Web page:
3 Reasons You Should Walk
Does the headline ring true? Can you walk your way to fitness? I just came off of my treadmill, which allows me to travel around the world as the device changes speed and incline with the terrain I view. This morning I found myself in Nagano (Japan). I am especially delighted to report that physical activity does not to be overly complicated. Indeed, if you walk for most days of the week, you too may derive benefits from ambulation. And the faster, farther, and more frequently you walk, the greater the potential benefits.
Three reasons you should walk
- You can improve your blood flow. Walk, and you may lower your chances of getting cardiovascular diseases such as high blood pressure, heart attack, and stroke. Walking can drop the risk of cardiovascular events by nearly one-third and the risk of early death by a similar amount. This reduction accrues to both men and women. The risk-reduction occurs even for those who walk only 5.5 miles weekly, as slowly as 2 miles per hour. Want the most protection? Walk further, faster, or both.
- You may strengthen your bones. Those with osteoporosis can diminish bone loss by walking. Every year, there are 350,000 hip fractures in the United States. Hip fractures are not trivial: 1) One in three who lived independently before a hip fracture will spend at least a year in a nursing home afterward; 2) Forty percent cannot walk alone a year later; 3) 60 percent can no longer take of activities of daily living, such as getting dressed. And perhaps the most frightening of all: One in four adults who fracture a hip die within a year. Fortunately, a regular exercise routine can cut your risk of a fall by 20 percent to 30 percent.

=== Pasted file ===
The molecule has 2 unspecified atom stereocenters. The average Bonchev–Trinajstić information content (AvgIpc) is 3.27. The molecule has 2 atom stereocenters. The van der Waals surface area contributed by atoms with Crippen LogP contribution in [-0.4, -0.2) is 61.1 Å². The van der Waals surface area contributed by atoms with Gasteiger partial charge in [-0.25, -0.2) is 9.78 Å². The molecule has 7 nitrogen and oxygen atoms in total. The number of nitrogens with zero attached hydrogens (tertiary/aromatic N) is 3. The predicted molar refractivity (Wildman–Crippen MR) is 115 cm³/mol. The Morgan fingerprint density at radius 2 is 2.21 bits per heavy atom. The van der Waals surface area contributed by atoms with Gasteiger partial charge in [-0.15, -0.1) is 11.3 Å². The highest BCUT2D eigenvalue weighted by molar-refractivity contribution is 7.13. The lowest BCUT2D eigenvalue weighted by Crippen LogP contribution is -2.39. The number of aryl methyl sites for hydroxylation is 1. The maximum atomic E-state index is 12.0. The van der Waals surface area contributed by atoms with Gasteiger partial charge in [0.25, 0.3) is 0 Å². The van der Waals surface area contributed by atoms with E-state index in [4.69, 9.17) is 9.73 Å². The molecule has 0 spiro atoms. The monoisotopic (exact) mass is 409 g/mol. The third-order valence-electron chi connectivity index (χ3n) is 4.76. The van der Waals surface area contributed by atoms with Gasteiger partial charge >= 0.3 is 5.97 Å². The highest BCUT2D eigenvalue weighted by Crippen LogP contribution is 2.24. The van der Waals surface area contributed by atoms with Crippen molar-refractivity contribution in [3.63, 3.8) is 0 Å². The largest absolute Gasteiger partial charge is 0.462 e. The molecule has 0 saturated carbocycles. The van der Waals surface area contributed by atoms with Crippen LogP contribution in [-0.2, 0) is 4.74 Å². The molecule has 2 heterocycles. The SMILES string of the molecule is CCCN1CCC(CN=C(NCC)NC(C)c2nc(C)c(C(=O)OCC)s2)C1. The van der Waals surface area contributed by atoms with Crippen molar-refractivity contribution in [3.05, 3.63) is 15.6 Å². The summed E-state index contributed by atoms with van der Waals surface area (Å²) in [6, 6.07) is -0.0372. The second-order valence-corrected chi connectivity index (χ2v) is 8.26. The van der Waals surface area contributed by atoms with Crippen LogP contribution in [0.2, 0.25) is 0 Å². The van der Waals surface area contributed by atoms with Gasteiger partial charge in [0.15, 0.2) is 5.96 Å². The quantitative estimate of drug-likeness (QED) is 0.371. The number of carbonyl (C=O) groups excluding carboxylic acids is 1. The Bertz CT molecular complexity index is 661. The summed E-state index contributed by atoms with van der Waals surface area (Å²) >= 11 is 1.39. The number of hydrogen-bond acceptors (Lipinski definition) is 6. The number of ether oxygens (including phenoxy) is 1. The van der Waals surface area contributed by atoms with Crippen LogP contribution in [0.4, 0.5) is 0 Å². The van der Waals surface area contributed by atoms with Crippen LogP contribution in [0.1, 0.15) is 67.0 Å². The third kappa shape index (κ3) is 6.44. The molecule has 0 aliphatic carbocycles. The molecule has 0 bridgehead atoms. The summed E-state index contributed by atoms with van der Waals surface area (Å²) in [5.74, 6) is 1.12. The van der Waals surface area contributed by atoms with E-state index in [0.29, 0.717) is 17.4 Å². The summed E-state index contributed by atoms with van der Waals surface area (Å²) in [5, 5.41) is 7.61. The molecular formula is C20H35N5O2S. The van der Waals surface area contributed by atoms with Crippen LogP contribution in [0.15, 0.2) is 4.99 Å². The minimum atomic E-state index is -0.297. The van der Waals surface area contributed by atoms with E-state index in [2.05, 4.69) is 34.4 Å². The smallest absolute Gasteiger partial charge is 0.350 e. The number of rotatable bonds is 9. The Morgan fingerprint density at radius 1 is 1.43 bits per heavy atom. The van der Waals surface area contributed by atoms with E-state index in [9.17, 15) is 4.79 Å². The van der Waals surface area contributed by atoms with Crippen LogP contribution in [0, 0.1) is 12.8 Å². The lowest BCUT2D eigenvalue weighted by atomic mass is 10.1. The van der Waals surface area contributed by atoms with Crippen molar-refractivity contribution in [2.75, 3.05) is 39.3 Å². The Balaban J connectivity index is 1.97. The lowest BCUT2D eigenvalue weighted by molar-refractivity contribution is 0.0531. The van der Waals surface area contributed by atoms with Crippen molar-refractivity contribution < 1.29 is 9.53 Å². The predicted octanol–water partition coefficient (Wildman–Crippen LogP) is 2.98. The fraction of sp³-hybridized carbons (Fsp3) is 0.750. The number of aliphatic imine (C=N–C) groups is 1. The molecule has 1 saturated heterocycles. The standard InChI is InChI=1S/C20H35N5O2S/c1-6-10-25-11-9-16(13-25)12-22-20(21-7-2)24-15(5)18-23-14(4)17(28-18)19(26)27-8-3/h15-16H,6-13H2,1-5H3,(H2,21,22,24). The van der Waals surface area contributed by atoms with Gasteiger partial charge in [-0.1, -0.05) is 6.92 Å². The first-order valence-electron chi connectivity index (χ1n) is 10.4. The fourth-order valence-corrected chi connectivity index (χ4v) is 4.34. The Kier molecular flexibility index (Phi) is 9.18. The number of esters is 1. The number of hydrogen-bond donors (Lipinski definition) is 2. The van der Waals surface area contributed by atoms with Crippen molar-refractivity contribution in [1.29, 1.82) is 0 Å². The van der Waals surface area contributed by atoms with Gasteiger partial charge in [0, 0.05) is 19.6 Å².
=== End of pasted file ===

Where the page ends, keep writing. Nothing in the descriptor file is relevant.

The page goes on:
- You may live longer. Exercise regularly in your 50s and 60s, and you may drop your risk of death by over one-third over the next eight years, compared to non-walking folks. If you have underlying conditions, the number rises by nearly half (a relative 45 percent).
What you need to do
If you are using walking as your primary exercise, aim for moderate-intensity activity. If you can, that means a brisk walk for a minimum of 30 minutes most days of the week. I am for a minimum of 150 minutes per week (for example, 30 minutes for five days per week). Running may be more efficient, but we don’t have to worry about running-related injuries. And you won’t need special equipment; I keep a good pair of tennis shoes at work, to walk over the lunch hour.
The Mayo Clinic (USA) reminds us to watch our walking technique:
- Hold your head high, and move those shoulders naturally as you look forward (not at the ground). Keep your chin parallel to the ground.
- Walk with your back straight, not arched forward or backward.
- Gently tighten your stomach muscles.
- Swing your arms freely with a slight bend at the elbow.
- Walk smoothly, rolling your foot from the heel to toe.
Thank you for joining me today. I hope you have a joy-filled day. Oh, if you want to learn one fascinating way exercise can help you to live longer, please go here:
Exercise: One Way It May Help You Live Longer
The relationship between physical activity and telomere length